QUANTIFYING BIOTIC AND ABIOTIC HABITAT FEATURES TO GUIDE REPATRIATION OF SOUTHWESTERN NATIVE FISHES
Altered flow regimes, degraded habitats, and non-native species threaten native fishes worldwide; those threats are magnified in the highly endemic fish assemblages of the arid American Southwest. Spikedace (Meda fulgida) and loach minnow (Rhinichthys cobitis) are among the rarest of native fishes remaining in this region, occurring in only a handful of streams in the Gila River watershed. Translocations are integral to their conservation and have been conducted in several streams with varying degrees of success. Although general habitat preferences of these species are known, managers lack quantitative habitat metrics to help guide future translocation efforts. To address this knowledge gap, we surveyed streams to measure a suite of biotic and abiotic habitat variables hypothesized to limit spikedace and loach minnow populations. In both inhabited and potential repatriation streams lacking these species, we measured geomorphic, hydrological, macroinvertebrate, and stream productivity variables. We related these habitat variables to the abundance and composition of fish assemblages. A combination of physical habitat and production metrics were related to the presence of spikedace and loach minnow. These data will help prioritize new streams for spikedace and loach minnow repatriations.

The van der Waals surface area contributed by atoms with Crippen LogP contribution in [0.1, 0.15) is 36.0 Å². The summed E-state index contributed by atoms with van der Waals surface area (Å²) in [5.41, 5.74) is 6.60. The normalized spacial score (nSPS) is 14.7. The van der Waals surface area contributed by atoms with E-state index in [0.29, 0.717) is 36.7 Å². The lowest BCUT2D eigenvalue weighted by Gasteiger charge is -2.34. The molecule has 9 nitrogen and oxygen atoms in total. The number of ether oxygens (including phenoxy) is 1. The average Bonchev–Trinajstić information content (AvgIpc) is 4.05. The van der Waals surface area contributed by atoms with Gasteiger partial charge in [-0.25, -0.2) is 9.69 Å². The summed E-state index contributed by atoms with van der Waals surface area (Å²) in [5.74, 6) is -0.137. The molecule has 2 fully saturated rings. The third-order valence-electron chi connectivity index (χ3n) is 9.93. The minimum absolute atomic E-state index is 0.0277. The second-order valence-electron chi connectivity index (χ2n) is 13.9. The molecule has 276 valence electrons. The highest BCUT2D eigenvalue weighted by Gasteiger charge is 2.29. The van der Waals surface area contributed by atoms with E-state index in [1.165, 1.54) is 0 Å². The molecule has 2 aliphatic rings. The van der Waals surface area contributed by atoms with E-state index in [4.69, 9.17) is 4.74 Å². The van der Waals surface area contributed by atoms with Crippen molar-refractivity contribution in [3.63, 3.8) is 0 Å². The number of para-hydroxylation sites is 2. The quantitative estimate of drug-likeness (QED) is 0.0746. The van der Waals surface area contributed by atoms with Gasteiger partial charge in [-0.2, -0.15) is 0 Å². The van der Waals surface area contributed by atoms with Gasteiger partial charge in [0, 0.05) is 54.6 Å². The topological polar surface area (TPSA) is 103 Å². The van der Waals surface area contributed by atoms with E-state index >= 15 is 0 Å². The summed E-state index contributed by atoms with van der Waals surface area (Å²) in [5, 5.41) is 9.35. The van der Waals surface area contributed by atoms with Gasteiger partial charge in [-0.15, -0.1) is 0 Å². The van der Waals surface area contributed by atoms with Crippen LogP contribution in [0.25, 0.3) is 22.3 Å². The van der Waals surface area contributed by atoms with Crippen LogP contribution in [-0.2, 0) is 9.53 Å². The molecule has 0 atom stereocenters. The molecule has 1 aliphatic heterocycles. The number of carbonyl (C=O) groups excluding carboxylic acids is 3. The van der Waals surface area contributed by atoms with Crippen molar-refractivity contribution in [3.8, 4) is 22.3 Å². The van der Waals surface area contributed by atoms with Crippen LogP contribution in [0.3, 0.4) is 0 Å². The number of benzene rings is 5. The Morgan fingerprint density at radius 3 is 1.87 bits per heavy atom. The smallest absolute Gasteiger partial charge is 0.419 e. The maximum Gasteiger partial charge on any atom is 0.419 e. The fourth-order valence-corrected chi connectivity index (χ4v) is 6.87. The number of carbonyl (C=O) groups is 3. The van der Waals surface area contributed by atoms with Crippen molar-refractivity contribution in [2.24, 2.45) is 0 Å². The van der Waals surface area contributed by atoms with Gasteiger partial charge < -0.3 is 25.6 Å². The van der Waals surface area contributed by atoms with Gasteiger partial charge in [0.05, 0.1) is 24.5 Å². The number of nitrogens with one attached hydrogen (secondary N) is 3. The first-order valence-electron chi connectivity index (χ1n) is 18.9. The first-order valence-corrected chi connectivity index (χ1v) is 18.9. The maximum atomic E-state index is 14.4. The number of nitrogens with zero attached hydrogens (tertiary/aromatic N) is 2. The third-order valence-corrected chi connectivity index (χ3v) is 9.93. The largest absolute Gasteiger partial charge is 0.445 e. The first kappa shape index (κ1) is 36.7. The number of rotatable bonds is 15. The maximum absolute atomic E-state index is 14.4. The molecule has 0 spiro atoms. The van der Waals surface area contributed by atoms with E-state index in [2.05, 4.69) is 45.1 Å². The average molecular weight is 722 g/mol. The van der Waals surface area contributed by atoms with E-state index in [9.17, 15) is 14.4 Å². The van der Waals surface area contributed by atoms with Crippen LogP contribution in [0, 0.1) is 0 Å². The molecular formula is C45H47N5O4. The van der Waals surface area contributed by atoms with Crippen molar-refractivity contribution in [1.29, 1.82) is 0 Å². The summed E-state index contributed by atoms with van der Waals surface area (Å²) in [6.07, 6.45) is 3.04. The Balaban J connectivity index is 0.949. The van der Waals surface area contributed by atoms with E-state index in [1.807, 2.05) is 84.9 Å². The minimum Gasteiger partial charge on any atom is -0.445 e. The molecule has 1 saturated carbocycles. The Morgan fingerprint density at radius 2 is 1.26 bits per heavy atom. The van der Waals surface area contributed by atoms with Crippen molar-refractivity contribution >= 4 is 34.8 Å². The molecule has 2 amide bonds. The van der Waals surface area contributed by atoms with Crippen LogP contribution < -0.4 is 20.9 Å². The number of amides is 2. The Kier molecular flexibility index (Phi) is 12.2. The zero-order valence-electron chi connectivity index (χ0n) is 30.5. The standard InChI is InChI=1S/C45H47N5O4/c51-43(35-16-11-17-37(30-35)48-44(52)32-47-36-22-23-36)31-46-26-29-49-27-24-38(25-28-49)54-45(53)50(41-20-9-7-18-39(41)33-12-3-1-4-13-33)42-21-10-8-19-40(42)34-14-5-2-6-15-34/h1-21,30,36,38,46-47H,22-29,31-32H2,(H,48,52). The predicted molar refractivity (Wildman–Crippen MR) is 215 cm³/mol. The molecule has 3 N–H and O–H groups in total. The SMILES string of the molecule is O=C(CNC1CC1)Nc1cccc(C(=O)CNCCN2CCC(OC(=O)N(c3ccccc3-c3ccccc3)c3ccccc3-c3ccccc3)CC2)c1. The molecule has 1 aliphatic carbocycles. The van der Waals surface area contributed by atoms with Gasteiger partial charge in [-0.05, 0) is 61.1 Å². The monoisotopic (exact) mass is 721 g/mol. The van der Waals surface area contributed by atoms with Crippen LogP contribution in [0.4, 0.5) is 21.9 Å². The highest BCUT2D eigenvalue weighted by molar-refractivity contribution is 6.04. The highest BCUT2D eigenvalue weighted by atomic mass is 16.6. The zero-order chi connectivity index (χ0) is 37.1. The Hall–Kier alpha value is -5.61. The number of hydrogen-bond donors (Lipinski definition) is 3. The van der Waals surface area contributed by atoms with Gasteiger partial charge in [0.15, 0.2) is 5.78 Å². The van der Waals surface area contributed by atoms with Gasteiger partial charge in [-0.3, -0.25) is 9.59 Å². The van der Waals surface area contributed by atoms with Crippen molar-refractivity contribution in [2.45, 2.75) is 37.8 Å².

Jack Torresdal (Primary Presenter/Author), Northern Arizona University, email@example.com;
Rebecca Fritz (Co-Presenter/Co-Author), Northern Arizona University, firstname.lastname@example.org;
Jane Marks (Co-Presenter/Co-Author), Northern Arizona University, email@example.com;
Benjamin Koch (Co-Presenter/Co-Author), Northern Arizona University, firstname.lastname@example.org;